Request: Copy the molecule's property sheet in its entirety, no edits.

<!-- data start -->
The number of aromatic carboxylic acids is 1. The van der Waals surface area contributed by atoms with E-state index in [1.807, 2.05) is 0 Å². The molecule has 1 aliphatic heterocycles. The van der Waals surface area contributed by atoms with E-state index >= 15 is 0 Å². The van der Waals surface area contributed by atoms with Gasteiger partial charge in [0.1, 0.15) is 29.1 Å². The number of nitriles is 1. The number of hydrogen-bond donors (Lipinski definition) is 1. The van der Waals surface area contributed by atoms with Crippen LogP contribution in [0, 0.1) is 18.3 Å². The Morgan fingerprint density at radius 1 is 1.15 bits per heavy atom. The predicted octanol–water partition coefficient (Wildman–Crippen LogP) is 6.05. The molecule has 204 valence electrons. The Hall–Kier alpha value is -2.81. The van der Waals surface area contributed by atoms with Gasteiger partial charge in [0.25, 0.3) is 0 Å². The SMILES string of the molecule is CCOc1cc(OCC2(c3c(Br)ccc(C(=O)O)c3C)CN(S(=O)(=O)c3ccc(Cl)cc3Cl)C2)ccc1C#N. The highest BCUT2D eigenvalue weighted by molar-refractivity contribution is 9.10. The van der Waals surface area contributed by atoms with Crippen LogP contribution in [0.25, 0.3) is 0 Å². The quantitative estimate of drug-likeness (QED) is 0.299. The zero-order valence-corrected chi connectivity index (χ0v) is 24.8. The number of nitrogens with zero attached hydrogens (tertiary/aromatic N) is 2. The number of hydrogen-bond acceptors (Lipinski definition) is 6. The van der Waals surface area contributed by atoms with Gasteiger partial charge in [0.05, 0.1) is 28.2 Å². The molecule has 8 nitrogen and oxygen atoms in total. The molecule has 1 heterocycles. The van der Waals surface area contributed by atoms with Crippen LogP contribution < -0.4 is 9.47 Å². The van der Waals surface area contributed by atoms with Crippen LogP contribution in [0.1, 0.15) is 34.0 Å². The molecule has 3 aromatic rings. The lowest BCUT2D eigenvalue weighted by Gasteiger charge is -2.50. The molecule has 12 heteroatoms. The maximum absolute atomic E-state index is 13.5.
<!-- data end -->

The number of aromatic carboxylic acids is 1. The van der Waals surface area contributed by atoms with E-state index in [1.807, 2.05) is 0 Å². The molecule has 1 aliphatic heterocycles. The van der Waals surface area contributed by atoms with E-state index >= 15 is 0 Å². The van der Waals surface area contributed by atoms with Gasteiger partial charge in [0.1, 0.15) is 29.1 Å². The number of nitriles is 1. The number of hydrogen-bond donors (Lipinski definition) is 1. The van der Waals surface area contributed by atoms with Crippen LogP contribution in [0, 0.1) is 18.3 Å². The Morgan fingerprint density at radius 1 is 1.15 bits per heavy atom. The predicted octanol–water partition coefficient (Wildman–Crippen LogP) is 6.05. The molecule has 204 valence electrons. The Hall–Kier alpha value is -2.81. The van der Waals surface area contributed by atoms with Gasteiger partial charge in [0.25, 0.3) is 0 Å². The SMILES string of the molecule is CCOc1cc(OCC2(c3c(Br)ccc(C(=O)O)c3C)CN(S(=O)(=O)c3ccc(Cl)cc3Cl)C2)ccc1C#N. The highest BCUT2D eigenvalue weighted by molar-refractivity contribution is 9.10. The van der Waals surface area contributed by atoms with Crippen LogP contribution in [0.25, 0.3) is 0 Å². The quantitative estimate of drug-likeness (QED) is 0.299. The zero-order valence-corrected chi connectivity index (χ0v) is 24.8. The number of nitrogens with zero attached hydrogens (tertiary/aromatic N) is 2. The number of hydrogen-bond acceptors (Lipinski definition) is 6. The van der Waals surface area contributed by atoms with Gasteiger partial charge in [0.05, 0.1) is 28.2 Å². The molecule has 8 nitrogen and oxygen atoms in total. The molecule has 1 heterocycles. The van der Waals surface area contributed by atoms with Crippen LogP contribution < -0.4 is 9.47 Å². The van der Waals surface area contributed by atoms with Crippen LogP contribution in [0.1, 0.15) is 34.0 Å². The molecule has 3 aromatic rings. The lowest BCUT2D eigenvalue weighted by Gasteiger charge is -2.50. The molecule has 12 heteroatoms. The maximum absolute atomic E-state index is 13.5.